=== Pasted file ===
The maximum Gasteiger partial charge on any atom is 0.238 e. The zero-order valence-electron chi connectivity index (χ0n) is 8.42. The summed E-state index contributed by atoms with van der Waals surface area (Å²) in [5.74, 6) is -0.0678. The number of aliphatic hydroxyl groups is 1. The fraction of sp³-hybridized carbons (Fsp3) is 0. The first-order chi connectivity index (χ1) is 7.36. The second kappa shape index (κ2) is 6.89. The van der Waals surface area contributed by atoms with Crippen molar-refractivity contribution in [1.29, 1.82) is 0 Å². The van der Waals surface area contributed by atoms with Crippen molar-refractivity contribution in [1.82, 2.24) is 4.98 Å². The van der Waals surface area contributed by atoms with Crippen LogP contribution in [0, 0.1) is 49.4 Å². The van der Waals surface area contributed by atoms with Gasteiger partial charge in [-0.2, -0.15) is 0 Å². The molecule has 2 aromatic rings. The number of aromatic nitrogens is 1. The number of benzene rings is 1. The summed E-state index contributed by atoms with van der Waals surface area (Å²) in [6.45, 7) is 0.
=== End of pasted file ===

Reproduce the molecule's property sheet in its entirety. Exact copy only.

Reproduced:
The maximum Gasteiger partial charge on any atom is 0.238 e. The zero-order valence-electron chi connectivity index (χ0n) is 8.42. The summed E-state index contributed by atoms with van der Waals surface area (Å²) in [5.74, 6) is -0.0678. The number of aliphatic hydroxyl groups is 1. The fraction of sp³-hybridized carbons (Fsp3) is 0. The first-order chi connectivity index (χ1) is 7.36. The second kappa shape index (κ2) is 6.89. The van der Waals surface area contributed by atoms with Crippen molar-refractivity contribution in [1.29, 1.82) is 0 Å². The van der Waals surface area contributed by atoms with Crippen molar-refractivity contribution in [1.82, 2.24) is 4.98 Å². The van der Waals surface area contributed by atoms with Crippen LogP contribution in [0, 0.1) is 49.4 Å². The van der Waals surface area contributed by atoms with Gasteiger partial charge in [-0.2, -0.15) is 0 Å². The molecule has 2 aromatic rings. The number of aromatic nitrogens is 1. The number of benzene rings is 1. The summed E-state index contributed by atoms with van der Waals surface area (Å²) in [6.45, 7) is 0.